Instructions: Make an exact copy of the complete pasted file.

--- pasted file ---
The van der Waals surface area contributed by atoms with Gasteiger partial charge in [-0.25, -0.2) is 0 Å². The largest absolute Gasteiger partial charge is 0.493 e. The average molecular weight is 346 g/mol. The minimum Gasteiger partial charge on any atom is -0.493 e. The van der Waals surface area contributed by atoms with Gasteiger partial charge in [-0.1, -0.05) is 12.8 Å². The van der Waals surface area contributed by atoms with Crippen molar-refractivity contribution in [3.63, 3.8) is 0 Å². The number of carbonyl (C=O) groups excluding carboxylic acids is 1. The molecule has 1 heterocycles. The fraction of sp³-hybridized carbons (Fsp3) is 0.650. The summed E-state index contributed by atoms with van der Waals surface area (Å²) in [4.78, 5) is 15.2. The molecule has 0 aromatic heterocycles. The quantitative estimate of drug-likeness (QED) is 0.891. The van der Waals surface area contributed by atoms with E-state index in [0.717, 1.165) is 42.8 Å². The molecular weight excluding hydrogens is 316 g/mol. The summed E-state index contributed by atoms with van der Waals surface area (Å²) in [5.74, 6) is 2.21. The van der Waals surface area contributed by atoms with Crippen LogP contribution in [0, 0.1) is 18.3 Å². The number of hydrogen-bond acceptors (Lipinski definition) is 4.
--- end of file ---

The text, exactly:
The van der Waals surface area contributed by atoms with Gasteiger partial charge in [-0.25, -0.2) is 0 Å². The largest absolute Gasteiger partial charge is 0.493 e. The average molecular weight is 346 g/mol. The minimum Gasteiger partial charge on any atom is -0.493 e. The van der Waals surface area contributed by atoms with Gasteiger partial charge in [-0.1, -0.05) is 12.8 Å². The van der Waals surface area contributed by atoms with Crippen molar-refractivity contribution in [3.63, 3.8) is 0 Å². The number of carbonyl (C=O) groups excluding carboxylic acids is 1. The molecule has 1 heterocycles. The fraction of sp³-hybridized carbons (Fsp3) is 0.650. The summed E-state index contributed by atoms with van der Waals surface area (Å²) in [4.78, 5) is 15.2. The molecule has 0 aromatic heterocycles. The quantitative estimate of drug-likeness (QED) is 0.891. The van der Waals surface area contributed by atoms with E-state index in [0.717, 1.165) is 42.8 Å². The molecular weight excluding hydrogens is 316 g/mol. The summed E-state index contributed by atoms with van der Waals surface area (Å²) in [5.74, 6) is 2.21. The van der Waals surface area contributed by atoms with Crippen LogP contribution in [0, 0.1) is 18.3 Å². The number of hydrogen-bond acceptors (Lipinski definition) is 4.